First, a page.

How comprehensive? Here’s the list of data points Carfax can provide you:
Brands, such as salvage, junk, or flood
Lemon history (as in, "that car is a lemon," not, "oh, that car has a history with the citrus fruit")
Total loss history
Frame / structural damage
Accident indicators from police reports
Service and repair information
Vehicle usage (as a taxi, a rental, leased vehicle, etc.)
CarFax will also attempt to tell you, based on this information, a price adjustment for the used car. You can see this by looking at one of their sample reports. In this sample report, for example, they suggest that the car is worth $2,700 less than the retail book value.
Other companies, such as AutoCheck, offer pretty much the same product, which is to say that you probably won’t get different information by buying multiple reports. The reports are only as good as the information coming in, and these companies frequently partner with the same sources.
Additionally, like the NMVTIS reports, a "clean" report does not mean that the vehicle is safe or that you are not getting ripped off, as this 2009 Consumer Reports investigation found. Consumer Reports discovered that, in many cases, cars that were severely damaged, but for some reason were not declared a total loss, came back with clean reports from multiple car history reporting companies.
Consumer Reports still suggests buying a report, however. They’re often inexpensive, and if they do catch something, it can save you from getting defrauded or paying too much.
Figure out the market value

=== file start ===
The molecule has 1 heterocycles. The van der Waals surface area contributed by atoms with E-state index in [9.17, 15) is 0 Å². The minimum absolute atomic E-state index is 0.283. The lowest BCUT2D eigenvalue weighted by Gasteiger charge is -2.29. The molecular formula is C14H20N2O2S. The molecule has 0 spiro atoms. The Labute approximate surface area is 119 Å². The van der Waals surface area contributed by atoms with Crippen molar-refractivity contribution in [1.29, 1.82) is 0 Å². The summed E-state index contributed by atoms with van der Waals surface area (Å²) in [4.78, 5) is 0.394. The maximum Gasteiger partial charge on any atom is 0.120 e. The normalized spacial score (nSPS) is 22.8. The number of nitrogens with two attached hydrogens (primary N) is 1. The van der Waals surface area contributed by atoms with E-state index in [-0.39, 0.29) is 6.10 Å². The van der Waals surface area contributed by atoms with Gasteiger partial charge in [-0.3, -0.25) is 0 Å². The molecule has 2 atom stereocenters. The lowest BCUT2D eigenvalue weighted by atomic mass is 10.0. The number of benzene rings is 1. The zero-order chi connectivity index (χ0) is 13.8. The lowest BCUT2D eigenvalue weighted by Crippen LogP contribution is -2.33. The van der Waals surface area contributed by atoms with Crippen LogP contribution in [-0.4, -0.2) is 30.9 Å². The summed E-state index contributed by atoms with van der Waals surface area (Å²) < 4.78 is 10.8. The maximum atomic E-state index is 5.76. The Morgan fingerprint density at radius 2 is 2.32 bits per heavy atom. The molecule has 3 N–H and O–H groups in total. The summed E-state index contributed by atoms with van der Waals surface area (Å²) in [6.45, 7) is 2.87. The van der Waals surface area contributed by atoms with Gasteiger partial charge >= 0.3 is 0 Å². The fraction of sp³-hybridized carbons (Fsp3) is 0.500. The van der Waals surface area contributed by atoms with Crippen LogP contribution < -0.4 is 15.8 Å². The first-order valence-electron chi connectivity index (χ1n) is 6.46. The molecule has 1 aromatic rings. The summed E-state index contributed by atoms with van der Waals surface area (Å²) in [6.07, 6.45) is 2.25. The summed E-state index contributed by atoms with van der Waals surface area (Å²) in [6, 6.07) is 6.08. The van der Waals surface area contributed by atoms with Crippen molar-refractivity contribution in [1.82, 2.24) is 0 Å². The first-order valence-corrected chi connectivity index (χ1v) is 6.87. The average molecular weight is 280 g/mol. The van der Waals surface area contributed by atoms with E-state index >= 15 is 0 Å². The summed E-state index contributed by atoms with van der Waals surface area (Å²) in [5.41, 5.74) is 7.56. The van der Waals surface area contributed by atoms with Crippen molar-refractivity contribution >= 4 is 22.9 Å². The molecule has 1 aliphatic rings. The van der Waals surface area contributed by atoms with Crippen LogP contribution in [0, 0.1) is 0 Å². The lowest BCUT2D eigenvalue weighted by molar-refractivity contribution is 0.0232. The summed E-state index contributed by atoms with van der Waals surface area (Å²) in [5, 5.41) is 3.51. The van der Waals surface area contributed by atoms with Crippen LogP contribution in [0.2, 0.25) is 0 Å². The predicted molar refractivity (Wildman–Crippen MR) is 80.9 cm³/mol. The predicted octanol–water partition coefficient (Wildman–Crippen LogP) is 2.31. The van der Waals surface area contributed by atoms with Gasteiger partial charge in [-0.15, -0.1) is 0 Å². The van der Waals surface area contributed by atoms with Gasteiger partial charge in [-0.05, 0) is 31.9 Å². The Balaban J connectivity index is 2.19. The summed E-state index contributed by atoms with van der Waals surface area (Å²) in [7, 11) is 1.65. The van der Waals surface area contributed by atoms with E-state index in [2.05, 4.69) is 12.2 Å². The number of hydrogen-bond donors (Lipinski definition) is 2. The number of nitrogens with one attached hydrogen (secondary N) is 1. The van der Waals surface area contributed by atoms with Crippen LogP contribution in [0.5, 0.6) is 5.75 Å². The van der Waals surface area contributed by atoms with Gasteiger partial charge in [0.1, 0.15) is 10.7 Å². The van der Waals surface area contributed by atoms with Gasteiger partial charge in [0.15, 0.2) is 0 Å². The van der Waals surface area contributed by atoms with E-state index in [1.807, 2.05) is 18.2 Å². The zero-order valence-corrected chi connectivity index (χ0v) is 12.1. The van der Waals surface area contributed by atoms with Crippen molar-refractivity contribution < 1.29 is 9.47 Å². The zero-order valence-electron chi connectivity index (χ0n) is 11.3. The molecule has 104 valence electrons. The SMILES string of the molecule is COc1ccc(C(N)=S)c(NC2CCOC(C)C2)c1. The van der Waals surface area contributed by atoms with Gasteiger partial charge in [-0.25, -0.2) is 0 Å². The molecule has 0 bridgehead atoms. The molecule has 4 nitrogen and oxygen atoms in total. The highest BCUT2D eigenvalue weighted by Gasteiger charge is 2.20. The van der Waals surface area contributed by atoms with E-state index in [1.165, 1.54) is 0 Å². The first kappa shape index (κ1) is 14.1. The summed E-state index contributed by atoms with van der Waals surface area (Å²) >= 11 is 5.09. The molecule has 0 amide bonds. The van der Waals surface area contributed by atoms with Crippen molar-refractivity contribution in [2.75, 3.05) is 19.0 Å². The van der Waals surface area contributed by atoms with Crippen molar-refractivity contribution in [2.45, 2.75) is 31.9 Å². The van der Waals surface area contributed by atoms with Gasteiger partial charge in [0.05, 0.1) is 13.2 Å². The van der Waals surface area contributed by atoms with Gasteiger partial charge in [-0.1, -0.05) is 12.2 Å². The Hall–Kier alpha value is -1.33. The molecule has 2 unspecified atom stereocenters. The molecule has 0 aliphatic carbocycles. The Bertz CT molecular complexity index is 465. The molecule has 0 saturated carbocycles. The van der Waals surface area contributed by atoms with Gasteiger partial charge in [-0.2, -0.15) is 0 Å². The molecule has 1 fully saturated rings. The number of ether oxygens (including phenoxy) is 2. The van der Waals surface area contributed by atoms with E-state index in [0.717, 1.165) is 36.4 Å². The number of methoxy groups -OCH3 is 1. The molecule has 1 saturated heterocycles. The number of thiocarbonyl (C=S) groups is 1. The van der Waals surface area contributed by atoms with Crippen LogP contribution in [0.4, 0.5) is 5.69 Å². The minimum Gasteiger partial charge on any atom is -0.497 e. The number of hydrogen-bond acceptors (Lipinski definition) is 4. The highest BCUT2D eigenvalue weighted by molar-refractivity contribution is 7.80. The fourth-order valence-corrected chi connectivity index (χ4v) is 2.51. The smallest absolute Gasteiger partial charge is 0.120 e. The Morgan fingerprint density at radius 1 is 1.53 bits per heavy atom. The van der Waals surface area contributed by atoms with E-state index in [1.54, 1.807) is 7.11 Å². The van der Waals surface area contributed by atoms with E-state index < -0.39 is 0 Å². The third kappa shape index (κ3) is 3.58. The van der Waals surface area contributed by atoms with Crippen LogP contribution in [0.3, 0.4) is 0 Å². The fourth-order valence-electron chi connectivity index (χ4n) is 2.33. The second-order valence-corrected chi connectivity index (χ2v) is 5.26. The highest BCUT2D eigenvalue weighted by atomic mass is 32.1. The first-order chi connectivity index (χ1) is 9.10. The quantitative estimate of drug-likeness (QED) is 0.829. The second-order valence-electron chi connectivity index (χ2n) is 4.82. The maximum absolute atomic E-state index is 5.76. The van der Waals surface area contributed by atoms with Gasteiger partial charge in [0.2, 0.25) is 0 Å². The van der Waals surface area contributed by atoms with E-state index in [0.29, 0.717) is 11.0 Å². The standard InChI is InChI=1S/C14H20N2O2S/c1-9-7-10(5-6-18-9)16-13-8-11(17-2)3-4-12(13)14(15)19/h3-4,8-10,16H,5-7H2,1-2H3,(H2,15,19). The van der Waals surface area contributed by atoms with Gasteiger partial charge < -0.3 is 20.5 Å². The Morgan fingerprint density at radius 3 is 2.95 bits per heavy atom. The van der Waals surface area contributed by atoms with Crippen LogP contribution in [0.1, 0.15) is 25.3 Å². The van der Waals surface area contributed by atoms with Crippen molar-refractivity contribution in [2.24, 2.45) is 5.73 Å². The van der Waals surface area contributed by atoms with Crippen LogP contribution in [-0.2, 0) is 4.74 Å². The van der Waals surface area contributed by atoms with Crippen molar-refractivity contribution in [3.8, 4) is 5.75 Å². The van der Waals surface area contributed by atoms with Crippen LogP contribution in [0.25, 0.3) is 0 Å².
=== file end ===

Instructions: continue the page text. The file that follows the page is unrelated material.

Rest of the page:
For years, if you wanted to find out the market value of a car years after it was released, you’d turn to paperback books such as Kelly Blue Book or Edmunds. While both of those old stalwarts are still around, and have embraced the digital media revolution, there are new sources of information available that may offer better data. In addition, with the rise of online marketplaces such as eBay and Craigslist, you can do a lot of pricing research on your own, without a retail book.
ClearBook, a tool offered by TrueCar, looks at recent used car listings and sales from both the internet and private sellers in order to judge what the current market value of that make and model of car is. The tool claims to have analyzed over 3,800,000 sales as of writing.
Essentially, ClearBook is offering a much better way of doing your own market research. You could, of course, go to a bunch of third-party marketplaces where people sell used cars – Craigslist is one, of course, but there are others that cater specifically to used car buyers and sellers. You should still do this research on your own, especially in your local area.
You should also still look at the market value prescribed by Kelly Blue Book and Edmunds – even if their numbers don’t match your research (and some claim they lean heavily in the dealer’s favor), their values are still respected in the car buying community.
Market value is only one part of the equation for figuring out how much you should pay. Other factors – such as how the car was used, where it was driven, and its repair history – can have a big impact on how much you should be willing to pay for a used car.
Always get an independent vehicle inspection
No matter what an online report says about the car, you should always get an independent vehicle inspection done before you purchase. An independent inspection can catch problems or fraud and help you negotiate price. Inspections are usually more expensive than a simple report; they typically cost between $150 and $400. However, an inspection is less expensive than overpaying for a damaged or unsafe car. If you plan on driving the vehicle, you should also perform your own test drive of the vehicle before you purchase it.
Looking up information about a used car is only one part of the car shopping process. For more information on how to buy a used car, I suggest reading the Federal Trade Commission (FTC) guide to buying a used car. The FTC is pretty much always on your side, and their guide gives a good overview of the entire process, including federal laws and warranty information.